Labour is expected to grill the government on its contact with Chorus about broadband prices, after the company's shares plunged on news the Prime Minister says was no surprise.
Last week every party in Parliament apart from National made coordinated statements announcing they would not support any legislation to override a Commerce Commission determination that Chorus be made to cut the price of wholesale broadband connections by more than $10 a month.
Prime Minister John Key said the Government was neither surprised nor alarmed by the party announcements.
Once the Government made it clear that legislation to set the price of copper broadband connections was off the table, Chorus shares plunged by 14.6 per cent on Friday and another 6.6 per cent yesterday. The shares were trading at $1.48 early this afternoon.
Communications Minister Amy Adams today denied the Government should have made it clearer to the market that it knew legislating over the Commerce Commission's determination was not feasible.
"The reality is we're a minority government. I think everyone's very aware of that, and to build a parliamentary majority you have to go around and build majority support," she said.
A proposal had been put in a discussion document that Adams released last August.
But nothing had been taken to the Cabinet for a formal decision, and other political parties had not been approached on whether they would support moves, Adams said.
"We were a long way down the track from ever proposing formally that the Government's intention was to legislate."
She declined to comment on why the market appeared surprised by the moves.
"I cant speak for the market. The market, I guess, is looking at a number of factors," she said.
Labour leader David Cunliffe said the party would probe the Government on what it said to Chorus about its options.
"The Government had earlier said ... that they would look at overturning the decision of the Commerce Commission," he said.
"Now that would have had material consequences for Chorus and its shareholders. They then later said they had no intention of doing so.
"The question which arises is did they inform Chorus of that matter and did Chorus inform the exchange, because that would have been material and it would have likely been inside information."
Labour would work out the next step once it heard the reaction of the Government in Parliament, Cunliffe said.
Yesterday, Key said the option of overriding the Commerce Commission had always been off the table.
"We never actually believed our partners would ever vote for it or politically we would be able to get that through Parliament," he said.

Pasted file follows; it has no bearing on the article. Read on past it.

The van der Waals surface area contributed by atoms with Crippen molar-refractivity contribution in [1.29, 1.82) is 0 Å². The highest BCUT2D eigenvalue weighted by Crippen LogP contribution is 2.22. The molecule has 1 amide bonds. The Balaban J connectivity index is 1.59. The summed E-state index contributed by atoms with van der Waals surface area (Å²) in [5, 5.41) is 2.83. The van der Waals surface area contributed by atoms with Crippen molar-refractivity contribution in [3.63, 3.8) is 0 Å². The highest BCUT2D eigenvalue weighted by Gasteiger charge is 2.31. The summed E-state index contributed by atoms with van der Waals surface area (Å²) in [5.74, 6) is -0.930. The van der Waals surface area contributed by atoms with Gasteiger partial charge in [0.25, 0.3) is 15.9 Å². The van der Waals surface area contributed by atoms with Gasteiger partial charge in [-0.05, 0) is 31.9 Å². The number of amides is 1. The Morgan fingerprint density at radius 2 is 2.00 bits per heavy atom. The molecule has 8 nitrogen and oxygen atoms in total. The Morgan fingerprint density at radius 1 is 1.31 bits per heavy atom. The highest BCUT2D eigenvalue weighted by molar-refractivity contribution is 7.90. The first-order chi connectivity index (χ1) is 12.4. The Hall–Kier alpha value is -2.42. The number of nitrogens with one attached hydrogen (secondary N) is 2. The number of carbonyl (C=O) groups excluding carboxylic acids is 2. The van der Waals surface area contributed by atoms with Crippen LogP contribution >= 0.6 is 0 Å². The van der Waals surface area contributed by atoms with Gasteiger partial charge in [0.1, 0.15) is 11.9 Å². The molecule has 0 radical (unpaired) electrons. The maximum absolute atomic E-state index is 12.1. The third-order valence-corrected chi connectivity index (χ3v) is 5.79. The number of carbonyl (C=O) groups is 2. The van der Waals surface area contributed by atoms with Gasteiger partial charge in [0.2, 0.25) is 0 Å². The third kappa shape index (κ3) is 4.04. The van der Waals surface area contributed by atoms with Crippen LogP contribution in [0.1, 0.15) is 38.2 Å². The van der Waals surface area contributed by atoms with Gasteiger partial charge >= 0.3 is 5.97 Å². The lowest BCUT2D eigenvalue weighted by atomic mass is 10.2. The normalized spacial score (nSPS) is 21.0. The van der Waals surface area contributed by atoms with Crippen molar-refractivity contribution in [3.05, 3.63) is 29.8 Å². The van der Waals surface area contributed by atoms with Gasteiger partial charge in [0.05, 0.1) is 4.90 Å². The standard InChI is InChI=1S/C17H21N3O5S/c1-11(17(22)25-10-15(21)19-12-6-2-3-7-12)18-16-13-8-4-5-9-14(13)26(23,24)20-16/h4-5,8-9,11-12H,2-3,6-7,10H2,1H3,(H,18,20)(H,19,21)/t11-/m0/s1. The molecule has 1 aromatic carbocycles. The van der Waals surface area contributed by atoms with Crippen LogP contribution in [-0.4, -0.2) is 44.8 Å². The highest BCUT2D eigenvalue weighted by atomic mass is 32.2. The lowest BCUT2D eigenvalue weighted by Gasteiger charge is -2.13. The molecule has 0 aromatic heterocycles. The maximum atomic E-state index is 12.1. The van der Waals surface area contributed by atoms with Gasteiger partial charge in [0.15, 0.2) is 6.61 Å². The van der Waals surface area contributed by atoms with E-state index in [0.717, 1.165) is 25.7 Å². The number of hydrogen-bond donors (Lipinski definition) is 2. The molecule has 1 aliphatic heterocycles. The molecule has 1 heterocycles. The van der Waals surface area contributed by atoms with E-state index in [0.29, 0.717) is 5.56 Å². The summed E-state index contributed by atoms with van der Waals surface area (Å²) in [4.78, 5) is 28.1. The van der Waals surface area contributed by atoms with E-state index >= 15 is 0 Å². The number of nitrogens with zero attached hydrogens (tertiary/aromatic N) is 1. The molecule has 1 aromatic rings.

Key said "I suppose" the Government should have formally said that legislation was off the table, but only as a means of preventing a "political stunt" by his partners and other parties in ruling out support for legislation.
However, it would not have made "a blind bit of difference" to the market.
"People need to be able to count, and Chorus can count as well," he said.
"We're a minority government in the end. We may like the idea of something or not, none of which we ever gave them any indication we would."
He denied the sharemarket move of Chorus shares showed that the market was caught off-guard by the announcement.
"I don't think that's right actually. A lot of the reduction happened prior to that point," he said.
Chorus chief executive Mark Ratcliffe said last week that the co-ordinated party statements "have made a change" to its outlook.
"It [legislation] did appear to be an option until yesterday [Thursday]," he said.
"Obviously the position has changed a bit over the last three weeks. We had slightly different ways that people have described things over the last few weeks."
In 2006, Cunliffe, as communications minister, was referred to the Securities Commission by the NZX after he made comments in an interview with Bloomberg that appeared to suggest he had knowledge of the company's dividend policy.
Cunliffe and Telecom denied they had been in possession of any information about Telecom's plans.
Key, then National's finance spokesman, slammed Cunliffe at the time.
"Communications Minister David Cunliffe has shown his ineptitude and commercial naivety by his hamfisted comments on Telecom's dividend policy," Key said.
"Mr Cunliffe is in serious trouble over his comments. He clearly has inside information. He sets the policies, including the vital decision in 18 months' time over whether Telecom is structurally separated into lines and retail units."
The Securities Commission later said that Cunliffe had acted consistently with Cabinet guidelines.
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